“I cannot fully understand or predict what the system will do, so I don’t trust it,” says Riccardo Bevilacqua of the University of Florida about his autonomous vacuum cleaner.
As Bevilacqua indicates, trust is based on understanding. And understanding is built through successful communications. As the world changes, the ability to communicate, and to do it well, is becoming ever more important, even when it applies to talking to our robots.
“Today we see robots as agents able to operate independently – like my vacuum cleaner – but still be part of a team – the family’s efforts to keep the house clean. If they are truly working with us, rather than instead of us, then communication is key, as well as the ability to infer intent,” Bevilacqua says. In today’s marketplace where concepts such as co-creating value are popular, the same can be said of customers. When customers and suppliers become a team to solve a problem, meet a need or create a new experience, effective communication becomes crucial.
“Unlike older media options where sales and marketing communications were primarily uni-directional (i.e., from producers to end-consumers), communications have increasingly become multi-directional (i.e., from producers to consumers, consumers to producers, and consumers to consumers),” according to Digital Marketing, book three in the SMstudy® Guide series. As behaviors become more important more people become involved.
As a result of not understanding and trusting his autonomous vacuum, Bevilacqua says, “I play it safe, and spend time doing things to accommodate the needs I imagine the robot might have.” Trying to meet imagined needs is impossible, and in sales and marketing it can be dangerous. To avoid this, a company’s marketing team “should create ‘personas’ of ideal customers in each segment” as part of the market segment selection process, “Then, depending on the market size of each segment and the ability of the company to build products for each persona, the target segments are selected,” according to Marketing Strategy, book one in the SMstudy® Guide series.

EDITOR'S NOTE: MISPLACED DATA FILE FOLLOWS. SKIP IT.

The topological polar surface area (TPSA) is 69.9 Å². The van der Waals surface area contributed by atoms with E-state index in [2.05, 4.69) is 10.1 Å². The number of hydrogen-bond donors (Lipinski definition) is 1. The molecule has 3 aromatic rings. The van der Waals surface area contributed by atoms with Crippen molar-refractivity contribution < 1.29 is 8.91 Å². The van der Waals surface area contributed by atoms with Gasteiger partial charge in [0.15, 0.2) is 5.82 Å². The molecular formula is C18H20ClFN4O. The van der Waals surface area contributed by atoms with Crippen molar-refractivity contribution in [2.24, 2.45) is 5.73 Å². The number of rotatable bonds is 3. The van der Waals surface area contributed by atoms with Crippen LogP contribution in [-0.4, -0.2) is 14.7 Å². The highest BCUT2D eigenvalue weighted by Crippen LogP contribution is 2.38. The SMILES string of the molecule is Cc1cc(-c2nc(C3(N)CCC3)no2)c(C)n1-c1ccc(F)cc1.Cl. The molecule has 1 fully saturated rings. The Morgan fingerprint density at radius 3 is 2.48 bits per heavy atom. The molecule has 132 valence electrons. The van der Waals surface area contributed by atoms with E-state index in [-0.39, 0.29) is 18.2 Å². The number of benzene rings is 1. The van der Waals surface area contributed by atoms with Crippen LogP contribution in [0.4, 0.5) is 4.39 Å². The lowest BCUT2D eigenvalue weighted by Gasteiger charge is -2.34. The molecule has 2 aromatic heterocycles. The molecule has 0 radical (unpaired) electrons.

“Personas are highly detailed fictional characters, representative of particular types of users in a market segment. They are created to help the marketing team identify who the potential buyers are, what they are trying to achieve, what they think, what drives their behaviors, how they buy, and why they make certain decisions,” Marketing Strategy says. These characteristics of potential buyers are essential for beginning and building communication systems and messages that matter.
“The persona should be research based and include highly specific demographic and lifestyle attributes such as age, gender, education, environment, interests, and goals. A quote illustrating the persona’s requirements can also be included,” according to Marketing Strategy. The inclusion of a quote by the persona can help marketing team members envision a welcoming approach and make an easier connection, “With detailed personas, users become more personal and real to the team.”
With the expanding channels and methods for communicating with consumers and users, companies can keep sales and marketing from being a robotic experience for everyone involved. At least, until we learn to communicate better with our robots.
 Riccardo Bevilacqua (Associate Professor of Mechanical and Aerospace engineering, University of Florida) (5/30/16) “Can I Trust My Robot and Should My Robot Trust Me?” GE Reports Retrieved on 5/31/16 from http://www.gereports.com/can-i-trust-my-robot-and-should-my-robot-trust-me/
Originally published (4/4/2016) in The Conversation at http://theconversation.com/can-i-trust-my-robot-and-should-my-robot-trust-me-55553
 Digital Marketing, book three in the SMstudy Guide to the Sales and Marketing Body of Knowledge (SMstudy® Guide).
 Marketing Strategy, book one in the SMstudy Guide to the Sales and Marketing Body of Knowledge (SMstudy® Guide).